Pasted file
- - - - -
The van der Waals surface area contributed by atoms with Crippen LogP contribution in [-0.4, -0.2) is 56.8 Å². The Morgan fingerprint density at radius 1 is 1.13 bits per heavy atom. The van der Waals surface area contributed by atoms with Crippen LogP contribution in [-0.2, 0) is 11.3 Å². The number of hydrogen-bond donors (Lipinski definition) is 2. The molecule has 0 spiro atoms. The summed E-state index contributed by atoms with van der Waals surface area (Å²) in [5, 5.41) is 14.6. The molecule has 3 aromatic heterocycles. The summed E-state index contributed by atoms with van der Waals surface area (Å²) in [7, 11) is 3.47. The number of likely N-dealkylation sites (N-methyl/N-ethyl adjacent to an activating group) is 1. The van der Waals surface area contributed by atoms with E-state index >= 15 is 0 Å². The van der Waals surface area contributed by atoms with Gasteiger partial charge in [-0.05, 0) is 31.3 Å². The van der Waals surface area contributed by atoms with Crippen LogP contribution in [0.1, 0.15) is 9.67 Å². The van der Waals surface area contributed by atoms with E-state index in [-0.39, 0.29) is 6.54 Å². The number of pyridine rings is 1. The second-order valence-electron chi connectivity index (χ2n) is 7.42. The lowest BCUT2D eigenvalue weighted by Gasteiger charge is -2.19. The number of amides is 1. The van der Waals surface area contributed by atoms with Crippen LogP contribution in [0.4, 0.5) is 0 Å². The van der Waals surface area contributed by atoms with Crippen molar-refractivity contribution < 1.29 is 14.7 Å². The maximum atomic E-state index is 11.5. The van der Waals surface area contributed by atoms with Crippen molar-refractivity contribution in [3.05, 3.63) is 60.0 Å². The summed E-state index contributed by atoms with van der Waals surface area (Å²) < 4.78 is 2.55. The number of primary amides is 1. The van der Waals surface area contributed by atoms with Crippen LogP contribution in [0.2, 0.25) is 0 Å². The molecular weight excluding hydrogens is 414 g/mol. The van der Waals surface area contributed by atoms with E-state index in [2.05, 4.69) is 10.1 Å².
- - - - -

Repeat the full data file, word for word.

The van der Waals surface area contributed by atoms with Crippen LogP contribution in [-0.4, -0.2) is 56.8 Å². The Morgan fingerprint density at radius 1 is 1.13 bits per heavy atom. The van der Waals surface area contributed by atoms with Crippen LogP contribution in [-0.2, 0) is 11.3 Å². The number of hydrogen-bond donors (Lipinski definition) is 2. The molecule has 0 spiro atoms. The summed E-state index contributed by atoms with van der Waals surface area (Å²) in [5, 5.41) is 14.6. The molecule has 3 aromatic heterocycles. The summed E-state index contributed by atoms with van der Waals surface area (Å²) in [7, 11) is 3.47. The number of likely N-dealkylation sites (N-methyl/N-ethyl adjacent to an activating group) is 1. The van der Waals surface area contributed by atoms with E-state index >= 15 is 0 Å². The van der Waals surface area contributed by atoms with Gasteiger partial charge in [-0.05, 0) is 31.3 Å². The van der Waals surface area contributed by atoms with Crippen LogP contribution in [0.1, 0.15) is 9.67 Å². The van der Waals surface area contributed by atoms with E-state index in [-0.39, 0.29) is 6.54 Å². The number of pyridine rings is 1. The second-order valence-electron chi connectivity index (χ2n) is 7.42. The lowest BCUT2D eigenvalue weighted by Gasteiger charge is -2.19. The number of amides is 1. The van der Waals surface area contributed by atoms with Crippen LogP contribution in [0.4, 0.5) is 0 Å². The van der Waals surface area contributed by atoms with Crippen molar-refractivity contribution < 1.29 is 14.7 Å². The maximum atomic E-state index is 11.5. The van der Waals surface area contributed by atoms with Crippen molar-refractivity contribution in [3.05, 3.63) is 60.0 Å². The summed E-state index contributed by atoms with van der Waals surface area (Å²) < 4.78 is 2.55. The number of primary amides is 1. The van der Waals surface area contributed by atoms with Crippen LogP contribution in [0.2, 0.25) is 0 Å². The molecular weight excluding hydrogens is 414 g/mol. The van der Waals surface area contributed by atoms with E-state index in [2.05, 4.69) is 10.1 Å².